Disgraced FTX founder and convicted fraudster Sam Bankman-Fried has appealed his federal conviction and jail sentence, per a notice of appeal filed in the Southern District of New York (SDNY) court.

Bankman-Fried's appeal comes after he was sentenced to 25 years in prison by U.S. District Court Judge Lewis Kaplan. The FTX founder was also ordered to repay $11 billion in forfeiture, after the Department of Justice successfully argued in court that he had siphoned more than $8 billion from the defunct crypto exchange to fund venture investments, celebrity sponsorships and his own lifestyle in the Bahamas.

In November, a jury found Bankman-Fried guilty of seven counts of fraud, money laundering, and conspiracy. While the charges could have seen him jailed for 110 years, the government argued for a sentence of between 40 and 50 years. Bankman-Fried's own lawyers argued for a sentence of 6.5 years.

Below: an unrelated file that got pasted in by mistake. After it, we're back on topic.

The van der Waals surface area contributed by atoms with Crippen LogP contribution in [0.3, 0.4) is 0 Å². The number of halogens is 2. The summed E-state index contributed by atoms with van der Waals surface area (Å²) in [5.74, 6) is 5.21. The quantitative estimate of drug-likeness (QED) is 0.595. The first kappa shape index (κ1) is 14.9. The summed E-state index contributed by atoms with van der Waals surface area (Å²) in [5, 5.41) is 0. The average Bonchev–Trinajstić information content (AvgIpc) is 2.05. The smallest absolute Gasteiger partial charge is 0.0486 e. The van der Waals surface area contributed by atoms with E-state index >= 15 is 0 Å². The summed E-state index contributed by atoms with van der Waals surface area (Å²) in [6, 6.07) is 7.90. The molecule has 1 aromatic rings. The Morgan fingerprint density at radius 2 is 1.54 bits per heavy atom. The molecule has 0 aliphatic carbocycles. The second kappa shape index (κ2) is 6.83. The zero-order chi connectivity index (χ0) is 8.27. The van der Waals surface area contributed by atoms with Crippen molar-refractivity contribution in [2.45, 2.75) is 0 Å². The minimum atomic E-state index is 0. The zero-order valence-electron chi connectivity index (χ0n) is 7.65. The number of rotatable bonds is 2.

Between the trial and the sentencing, the former FTX CEO hired a new legal team.


Out of the gate, Bankman-Fried's lawyers called the 100-year recommendation from the jury "grotesque." During the sentencing, the disgraced crypto founder's team argued that “a sentence of decades-long duration would end Sam’s ability to lead a meaningful life and contribute to the neediest in society.”

In the end, Judge Kaplan decided that the government's sentencing request was "substantially greater than is necessary," and recommended that Bankman-Fried serve out his sentence in a medium- or low-security prison, close to San Francisco so as to facilitate family visitation.

Legal experts told Decrypt that Bankman-Fried is likely to serve out at least 21.25 years in federal custody, after an automatic 15% sentence reduction was applied.

Kaplan said that the final sentencing reflected the fact that, "there is a risk that this man will be in position to do something very bad in the future. And it's not a trivial risk at all."


"There are serious consequences for defrauding customers and investors," U.S. Attorney General Merrick Garland said in a statement following the sentencing. "Anyone who believes they can hide their financial crimes behind wealth and power, or behind a shiny new thing they claim no one else is smart enough to understand, should think twice."

Edited by Stacy Elliott.

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